David Ortiz
Also lost in the midst of the other good years was another great season from Ortiz, who hit .309/.398/.554 with 29 home runs and 96 RBIs.  He won the Silver Slugger and made it to the All Star team, further distancing himself from the bad starts in 2008 and 2009.

Kevin Youkilis
Youkilis was starting to fade in 2011, finishing with a slash line of .258/.373/.459 with 17 home runs and 80 RBIs.  It was a decent season, but was a far cry from his terrific seasons in 2008 and 2009.  Coming along with that was a change back to third base.  Youkilis was never as impressive defensively at third as he was at first.  But Adrian Gonzalez had to play somewhere.

Marco Scutaro
The shortstop quietly had a pretty good season and actually played quite well down the stretch.  He finished with a line of .299/.358/.423 with seven home runs and 54 RBIs.  He also played well defensively.

Jarrod Saltalamacchia
In his first full season as the Red Sox catcher, Saltalamacchia hit 16 home runs and drove in 56 runs.  His slash line was not terribly impressive, but he showed an ability to come through in clutch situations and had some pretty good power for a catcher.

Jason Varitek
In his final season as a Major Leaguer, Varitek still provided some pop as a backup catcher.  He hit 11 home runs and drove in 36 in 68 games and announced his retirement at the end of the year.  It was a tough way to go out, but Varitek had a nice career.

Adrian Gonzalez
See above for why.

Alfredo Aceves
He was a little-mentioned pickup from the Yankees but really solidified the bullpen, going 10-2 with a 2.61 ERA and 80 strikeouts in 110 innings.  He was also an imposing presence on the mound and fun to watch.

Mike Aviles
Erik Bedard was the big name, but Aviles actually produced in short work.  He hit .317/.340/.436 while covering for the injured Kevin Youkilis at third base.

Josh Reddick
Not technically a rookie, but Reddick had only played in 56 games before 2011 and was just barely passed his eligibility, Reddick was the only real young player to get much playing time.  J.D. Drew was hurt a lot, clearing the way for Reddick who had a memorable moment winning a game with a walkoff hit off Mariano Rivera.  His numbers were solid, but not spectacular.

Carl Crawford
Who else?  Despite signing a huge contract and coming off of a terrific season, Crawford never really got going offensively and he struggled defensively as well.  His final slash line was a pretty bad .255/.289/.405 with 11 home runs and just 18 stolen bases.  It was a far cry from his previous season.

Tuesday, January 19, 2016

1991 Topps #574 John Marzano

In this series, I will look at my first team set: 1991 Topps.  This was the set I started my baseball card collection with.
John Marzano was once a highly touted prospect.  He was the 14th overall pick in the 1984 draft by the Red Sox.  And that was just a few years after he was drafted in the 3rd round by the Twins but did not sign.  Marzano also played on the Olympic baseball team in 1984 with Mark McGwire.  His first baseball card comes from 1985 Topps and depicts him with Team USA.  He had a couple of nice seasons in the minor leagues, but for some reason he could not quite harness that talent in the Major Leagues.

Marzano made his Major League debut for Boston in 1987 and played fairly well for 52 games.  Then in 1988 and 1989, he only played in 17 games total.  Boston had a catching platoon in those two years of Rich Gedman and Rick Cerone.  In 1990, Marzano finally got his chance, albeit in a backup role as Cerone had left as a free agent and Gedman was traded to the Astros.  Marzano was the backup for starter Tony Pena and would remain in that role through 1992.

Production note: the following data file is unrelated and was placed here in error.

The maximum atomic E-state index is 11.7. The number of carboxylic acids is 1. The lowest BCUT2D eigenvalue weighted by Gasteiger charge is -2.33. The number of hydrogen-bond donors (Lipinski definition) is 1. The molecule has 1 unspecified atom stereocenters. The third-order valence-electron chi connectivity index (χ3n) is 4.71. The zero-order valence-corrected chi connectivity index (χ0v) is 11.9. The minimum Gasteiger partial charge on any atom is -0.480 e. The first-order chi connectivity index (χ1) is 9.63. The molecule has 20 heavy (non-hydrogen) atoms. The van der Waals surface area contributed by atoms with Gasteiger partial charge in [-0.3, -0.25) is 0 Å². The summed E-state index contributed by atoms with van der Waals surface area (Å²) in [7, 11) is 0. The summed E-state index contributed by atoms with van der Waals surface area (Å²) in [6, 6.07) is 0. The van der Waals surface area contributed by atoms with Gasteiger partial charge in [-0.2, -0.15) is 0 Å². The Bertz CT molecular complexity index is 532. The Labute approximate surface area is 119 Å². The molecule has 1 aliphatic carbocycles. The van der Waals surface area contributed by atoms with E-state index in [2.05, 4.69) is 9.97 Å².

Monday, January 18, 2016

Boxscore: June 20, 2015: Royals 7 Red Sox 4

I forgot to post this.  I went to a Red Sox game in Kansas City last summer.  Prices for tickets had jumped because of the Royals' appearance in the World Series in 2014.  But my wife and I met by brother and his fiancee and her daughter and her boyfriend.  The one major thing that will stick in my mind will be how freaking hot it was.  It was high 90's with blazing sun and no breeze whatsoever.

The Red Sox did not have one of their better games.  Things started off great when Mookie Betts lead off the game with a home run.  But Rick Porcello was pitching and he was having a pretty rough year.  He gave up a game-tying home run to Salvador Perez in the bottom of the second, but Boston responded again on doubles from Blake Swihart and Brock Holt.  They then increased their lead to 4-1 in the fifth thanks to singles from Swihart and Betts and then a run-scoring groundout from David Ortiz and then another single from Hanley Ramirez.

Unfortunately, in the bottom of the fifth, Porcello imploded giving up five runs to fall behind, including a home run from Kendrys Morales.  The Royals would tack on another run and Boston's offense could not get anything else going the rest of the game.

The offensive stars were Betts, who homered, singled, scored twice, and drove in one, Swihart, who singled twice, Holt, who doubled, Ramirez who singled twice, driving in a run, and Alejandro De Aza who tripled and singled.  Dustin Pedroia, Rusney Castillo, Pablo Sandoval, Travis Shaw, Mike Napoli, and Sandy Leon also appeared.  No one really stuck out among pitchers.  Porcello gave up six runs.  Knuckleballer Steven Wright got a couple of outs but gave up the last run.  Tommy Layne and Craig Breslow also appeared.

It was a disappointing game to attend.  Especially since the Red Sox blew the Royals out of the water the next day by a score of 13-2.  I wish I had gone to that one.

Sunday, January 17, 2016